"I think coming to Lyon's only going to further that development and she'll continue to grow and become a better player for Lyon and a better player for England."

That move came about with little notice this summer. Greenwood had already traveled to Norway with Manchester United for preseason. The offer from Lyon meant leaving behind family and her long-time partner, Sheffield United defender Jack O'Connell. It meant leaving behind friends and a historic project at Manchester United that she helped shape almost from inception.

But there is no club in the world that offers a challenge like Lyon.

"When I was a captain at United, it was about being a leader and making sure everyone was OK and making sure everyone knew what we needed to do to get to where we wanted to be," Greenwood said. "It's a very different role now because maybe that responsibility isn't on me as much, to make sure everyone is on time. I can kind of concentrate on my game and learn from the world-class players who are here.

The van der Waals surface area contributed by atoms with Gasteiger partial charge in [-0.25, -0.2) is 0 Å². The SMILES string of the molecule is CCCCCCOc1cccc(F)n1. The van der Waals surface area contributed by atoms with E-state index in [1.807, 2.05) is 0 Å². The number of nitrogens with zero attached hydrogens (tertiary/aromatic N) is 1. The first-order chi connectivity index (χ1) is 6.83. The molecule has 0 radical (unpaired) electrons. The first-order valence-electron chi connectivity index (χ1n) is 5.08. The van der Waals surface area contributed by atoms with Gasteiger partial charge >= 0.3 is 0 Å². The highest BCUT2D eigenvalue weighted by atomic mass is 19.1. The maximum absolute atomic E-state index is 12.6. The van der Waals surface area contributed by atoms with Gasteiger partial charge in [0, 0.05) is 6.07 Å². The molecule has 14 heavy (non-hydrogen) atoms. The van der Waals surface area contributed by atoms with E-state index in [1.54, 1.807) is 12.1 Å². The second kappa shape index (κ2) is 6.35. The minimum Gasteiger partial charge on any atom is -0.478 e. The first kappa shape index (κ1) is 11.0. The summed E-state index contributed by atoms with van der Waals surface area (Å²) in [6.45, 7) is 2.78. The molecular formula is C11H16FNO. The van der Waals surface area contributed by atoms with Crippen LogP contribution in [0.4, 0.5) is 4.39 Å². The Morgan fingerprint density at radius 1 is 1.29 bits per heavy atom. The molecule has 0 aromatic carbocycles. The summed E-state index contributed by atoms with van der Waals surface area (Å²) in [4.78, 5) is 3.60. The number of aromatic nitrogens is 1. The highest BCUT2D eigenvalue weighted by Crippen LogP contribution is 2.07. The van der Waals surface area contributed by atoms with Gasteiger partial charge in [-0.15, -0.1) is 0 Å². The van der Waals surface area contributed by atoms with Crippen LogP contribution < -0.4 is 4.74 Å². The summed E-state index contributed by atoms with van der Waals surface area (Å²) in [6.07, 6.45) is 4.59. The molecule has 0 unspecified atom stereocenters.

"Obviously, we've got big characters at this club who I can learn from. I suppose at Manchester United the players were learning from me a little bit."

These days there are kids growing up in Liverpool dreaming of careers that look a lot like hers.